The Arabian Nights Entertainments - online book

Children's Classic Fairy Tales From The East, Edited By Andrew Lang

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272                 THE ARABIAN NIGHTS
finding his mother in her apartment, would have sought her in that of the Persian. The two little slaves barred the entrance, saying that his mother had given orders that he was not to be admitted. Taking each by an arm, he put them out of the anteroom, and shut the door. Then they rushed to the bath, informing their mistress with shrieks and tears that Noureddin had driven them away by force and gone in.
This news caused great consternation to the lady, who, dressing herself as quickly as possible, hastened to the apartment of the fair Persian, to find that Noureddin had already gone out. Much astonished to see the vizir's wife enter in tears, the Persian asked what misfortune had happened.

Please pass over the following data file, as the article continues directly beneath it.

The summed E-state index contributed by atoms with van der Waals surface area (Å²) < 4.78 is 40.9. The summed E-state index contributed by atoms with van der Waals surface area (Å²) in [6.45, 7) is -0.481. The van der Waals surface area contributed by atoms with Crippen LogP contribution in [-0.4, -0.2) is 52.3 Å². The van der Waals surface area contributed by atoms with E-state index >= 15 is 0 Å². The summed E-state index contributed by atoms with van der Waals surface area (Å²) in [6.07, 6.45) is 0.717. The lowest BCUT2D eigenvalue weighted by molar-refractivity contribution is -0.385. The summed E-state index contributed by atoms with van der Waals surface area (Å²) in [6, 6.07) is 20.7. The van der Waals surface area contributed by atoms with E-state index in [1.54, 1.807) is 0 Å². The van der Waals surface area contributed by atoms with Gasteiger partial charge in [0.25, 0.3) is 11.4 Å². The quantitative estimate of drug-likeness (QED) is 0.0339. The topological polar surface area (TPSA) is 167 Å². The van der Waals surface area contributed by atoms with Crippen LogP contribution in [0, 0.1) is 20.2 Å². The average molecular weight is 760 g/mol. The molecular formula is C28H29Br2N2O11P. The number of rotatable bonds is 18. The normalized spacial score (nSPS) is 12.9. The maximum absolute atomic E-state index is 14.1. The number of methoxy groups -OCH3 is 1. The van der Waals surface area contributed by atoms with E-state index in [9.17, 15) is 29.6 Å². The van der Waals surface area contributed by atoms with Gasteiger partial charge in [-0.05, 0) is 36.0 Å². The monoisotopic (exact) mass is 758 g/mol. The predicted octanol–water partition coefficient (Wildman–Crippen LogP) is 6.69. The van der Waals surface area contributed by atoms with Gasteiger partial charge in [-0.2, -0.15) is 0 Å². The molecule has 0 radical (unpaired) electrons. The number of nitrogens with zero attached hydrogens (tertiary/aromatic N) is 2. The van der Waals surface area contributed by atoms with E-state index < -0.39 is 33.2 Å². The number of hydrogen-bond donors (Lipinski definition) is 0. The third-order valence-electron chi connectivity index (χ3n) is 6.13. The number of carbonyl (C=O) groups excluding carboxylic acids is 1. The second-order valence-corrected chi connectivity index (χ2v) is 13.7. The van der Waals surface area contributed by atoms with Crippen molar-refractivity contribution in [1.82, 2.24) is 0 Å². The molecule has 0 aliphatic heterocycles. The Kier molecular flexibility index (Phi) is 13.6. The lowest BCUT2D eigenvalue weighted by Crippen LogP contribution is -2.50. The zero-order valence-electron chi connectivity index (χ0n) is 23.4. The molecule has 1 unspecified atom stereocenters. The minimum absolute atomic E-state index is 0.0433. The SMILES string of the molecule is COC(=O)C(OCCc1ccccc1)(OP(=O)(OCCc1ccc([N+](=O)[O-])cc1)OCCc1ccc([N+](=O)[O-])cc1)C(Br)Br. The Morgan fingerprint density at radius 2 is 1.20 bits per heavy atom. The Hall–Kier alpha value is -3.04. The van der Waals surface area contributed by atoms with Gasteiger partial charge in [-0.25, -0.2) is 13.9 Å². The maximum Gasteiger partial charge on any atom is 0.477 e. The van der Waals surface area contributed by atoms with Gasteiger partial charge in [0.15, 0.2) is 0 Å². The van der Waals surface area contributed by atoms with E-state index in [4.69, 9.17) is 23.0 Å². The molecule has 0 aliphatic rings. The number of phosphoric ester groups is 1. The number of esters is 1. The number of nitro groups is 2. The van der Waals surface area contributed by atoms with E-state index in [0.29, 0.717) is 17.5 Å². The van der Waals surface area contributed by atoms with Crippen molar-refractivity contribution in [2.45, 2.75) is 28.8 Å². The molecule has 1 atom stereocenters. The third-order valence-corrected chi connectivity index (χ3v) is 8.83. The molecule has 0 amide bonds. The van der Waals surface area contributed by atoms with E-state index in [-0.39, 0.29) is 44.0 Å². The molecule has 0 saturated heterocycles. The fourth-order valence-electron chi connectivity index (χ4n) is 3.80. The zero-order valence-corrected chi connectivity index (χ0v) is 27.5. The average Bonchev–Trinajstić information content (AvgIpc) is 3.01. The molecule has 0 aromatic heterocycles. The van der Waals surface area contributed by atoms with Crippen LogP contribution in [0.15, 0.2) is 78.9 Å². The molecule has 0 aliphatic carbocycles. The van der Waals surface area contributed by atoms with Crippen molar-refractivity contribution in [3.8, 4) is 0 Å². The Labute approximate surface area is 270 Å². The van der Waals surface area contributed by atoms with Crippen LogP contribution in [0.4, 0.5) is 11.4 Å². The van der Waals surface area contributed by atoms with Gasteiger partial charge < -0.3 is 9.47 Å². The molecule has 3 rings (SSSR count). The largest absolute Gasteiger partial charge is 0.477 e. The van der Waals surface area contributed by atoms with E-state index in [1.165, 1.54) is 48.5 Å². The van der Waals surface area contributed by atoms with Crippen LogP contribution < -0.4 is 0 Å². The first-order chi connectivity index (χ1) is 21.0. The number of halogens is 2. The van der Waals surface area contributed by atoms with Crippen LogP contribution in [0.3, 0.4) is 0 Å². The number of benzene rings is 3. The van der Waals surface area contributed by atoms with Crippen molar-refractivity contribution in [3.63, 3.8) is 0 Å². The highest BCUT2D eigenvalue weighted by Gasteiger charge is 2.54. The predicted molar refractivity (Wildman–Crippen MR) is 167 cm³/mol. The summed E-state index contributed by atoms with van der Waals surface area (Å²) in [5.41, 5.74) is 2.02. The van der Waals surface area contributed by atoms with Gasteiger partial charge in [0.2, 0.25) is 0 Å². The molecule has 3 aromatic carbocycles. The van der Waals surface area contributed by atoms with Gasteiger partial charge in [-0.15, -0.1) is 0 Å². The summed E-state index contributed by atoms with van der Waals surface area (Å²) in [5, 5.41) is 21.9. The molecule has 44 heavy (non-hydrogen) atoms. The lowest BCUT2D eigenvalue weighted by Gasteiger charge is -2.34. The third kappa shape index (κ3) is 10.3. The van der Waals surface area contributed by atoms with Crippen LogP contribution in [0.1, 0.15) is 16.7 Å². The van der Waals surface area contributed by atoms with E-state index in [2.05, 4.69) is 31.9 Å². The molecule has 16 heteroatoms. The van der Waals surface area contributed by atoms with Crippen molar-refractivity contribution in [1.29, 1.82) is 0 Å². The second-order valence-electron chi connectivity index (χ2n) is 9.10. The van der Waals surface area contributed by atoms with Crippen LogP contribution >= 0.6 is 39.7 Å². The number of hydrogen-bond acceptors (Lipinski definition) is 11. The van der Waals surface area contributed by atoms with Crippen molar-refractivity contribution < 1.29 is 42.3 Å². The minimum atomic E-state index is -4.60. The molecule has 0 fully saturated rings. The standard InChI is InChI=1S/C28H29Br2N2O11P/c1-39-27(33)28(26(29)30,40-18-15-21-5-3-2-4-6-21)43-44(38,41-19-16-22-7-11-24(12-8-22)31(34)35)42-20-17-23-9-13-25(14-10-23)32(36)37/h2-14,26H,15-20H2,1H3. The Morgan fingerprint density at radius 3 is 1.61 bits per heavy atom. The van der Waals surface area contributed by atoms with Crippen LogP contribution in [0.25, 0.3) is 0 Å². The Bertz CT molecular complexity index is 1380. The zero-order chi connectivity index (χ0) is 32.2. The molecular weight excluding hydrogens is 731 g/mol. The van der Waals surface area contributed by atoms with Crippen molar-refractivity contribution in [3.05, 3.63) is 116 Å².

' What!' exclaimed the lady, ' you ask me that, know­ing that my son Noureddin has been alone with you?'
i But, madam,' inquired the Persian, ' what harm is there in that?'
' How! Has my husband not told you that you are destined for the king?'
' Certainly, but Noureddin has just been to tell me that his father has changed his mind and has bestowed me upon him. I believed him, and so great is my affection for Noureddin that I would willingly pass my life with him.'
' Would to heaven,' exclaimed the wife of the vizir, ' that what you say were true ; but Noureddin has deceived you, and his father will sacrifice him in vengeance for the wrong he has done.'
So saying, she wept bitterly, and all her slaves wept with her.
Khacan, entering shortly after this, was much as­tonished to find his wife and her slaves in tears, and the beautiful Persian greatly perturbed. He inquired the cause, but for some time no answer was forthcoming. When his wife was at length sufficiently calm to inform him of what had happened, his rage and mortification
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